Credential stuffing has been in the news because it is a method of attempting to take over accounts of a company by using the databases of known breaches to ‘stuff’ thousands or millions of known credentials into an automated bot and attempting to see if they can get one or two to work. Once they work, they can take over an account.

This method has become popular is because it’s very easy and inexpensive for the threat actors to accomplish. With an investment of as little as $550, criminals could expect to earn at least 20 times the profit on the sale of compromised login credentials. You may think that if you use multi-factor authentication (MFA) that you are protected. Maybe. MFA doesn’t prevent credential stuffing, it just makes it less valuable. For example, if I try to credential stuff against a company that has MFA, I will learn which accounts had valid credentials, because my bot will tell me what credentials invoked an MFA response. Now I can do two things; I can try a targeted phishing or vishing campaign against the now known good target and see if they will send me the MFA code. Or I can look for other company assets that may not have MFA and hope for password reuse. In either case I learned important information that can escalate my attack.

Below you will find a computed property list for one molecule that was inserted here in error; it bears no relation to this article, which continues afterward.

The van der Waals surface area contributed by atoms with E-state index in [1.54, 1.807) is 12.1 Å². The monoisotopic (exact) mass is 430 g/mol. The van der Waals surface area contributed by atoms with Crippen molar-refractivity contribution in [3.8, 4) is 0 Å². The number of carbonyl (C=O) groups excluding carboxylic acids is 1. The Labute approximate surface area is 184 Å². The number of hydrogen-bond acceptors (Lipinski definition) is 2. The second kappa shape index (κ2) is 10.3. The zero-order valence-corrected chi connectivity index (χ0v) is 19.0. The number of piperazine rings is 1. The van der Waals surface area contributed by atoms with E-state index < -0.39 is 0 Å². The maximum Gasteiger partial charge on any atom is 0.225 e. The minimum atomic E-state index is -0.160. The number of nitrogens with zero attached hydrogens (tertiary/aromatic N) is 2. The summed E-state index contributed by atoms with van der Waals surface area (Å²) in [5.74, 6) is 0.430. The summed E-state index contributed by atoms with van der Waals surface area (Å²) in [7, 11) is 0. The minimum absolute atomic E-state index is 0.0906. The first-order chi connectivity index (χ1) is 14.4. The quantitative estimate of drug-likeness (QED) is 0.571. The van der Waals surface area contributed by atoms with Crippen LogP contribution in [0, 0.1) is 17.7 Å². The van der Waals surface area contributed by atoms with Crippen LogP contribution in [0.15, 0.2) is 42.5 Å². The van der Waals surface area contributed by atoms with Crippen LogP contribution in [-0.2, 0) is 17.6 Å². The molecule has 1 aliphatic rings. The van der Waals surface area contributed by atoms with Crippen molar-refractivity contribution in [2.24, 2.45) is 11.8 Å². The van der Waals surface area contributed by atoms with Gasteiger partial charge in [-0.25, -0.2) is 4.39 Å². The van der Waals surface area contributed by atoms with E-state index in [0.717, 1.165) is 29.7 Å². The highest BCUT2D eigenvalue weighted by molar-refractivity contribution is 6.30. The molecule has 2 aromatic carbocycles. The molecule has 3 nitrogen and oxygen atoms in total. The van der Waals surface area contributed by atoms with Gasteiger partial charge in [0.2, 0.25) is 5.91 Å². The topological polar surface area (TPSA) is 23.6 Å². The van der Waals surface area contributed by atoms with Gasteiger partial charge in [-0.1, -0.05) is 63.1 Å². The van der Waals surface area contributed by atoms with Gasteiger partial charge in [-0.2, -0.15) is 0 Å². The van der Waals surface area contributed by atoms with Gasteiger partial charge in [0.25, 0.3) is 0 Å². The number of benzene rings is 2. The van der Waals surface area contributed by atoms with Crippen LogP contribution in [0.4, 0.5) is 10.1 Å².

How can you prevent or defend against credential stuffing? One way is to use a CAPTCHA on your application, or attempt to use an ‘I am not a robot’ however these have been defeated by bots before. If we combine this with a few other methods of prevented automated logins such as using IP blacklists, and not allowing headless browsers this will help. The strongest defense against it is to use a Bot Management service. Bot management uses rate limiting combined with an IP reputation database to stop malicious bots from making login attempts without impacting legitimate logins.

As with many other credential threats, don’t stop trying to educate users and prevent password reuse. Use MFA everywhere you can.  Although it won’t stop credential stuffing, it will at least stop the account takeover provided your users don’t get phished as well. Scan your domain against the free “have I been pwned” database for domains regularly, and once you have a baseline any new entries when you run the scan, make that user change passwords immediately.

Do not forget basic security practices such as detection, and assessment. Being able to detect a compromised credential and performing regular assessments that test the quality of your user credentials are great tools to minimize damage if other protections are overcome.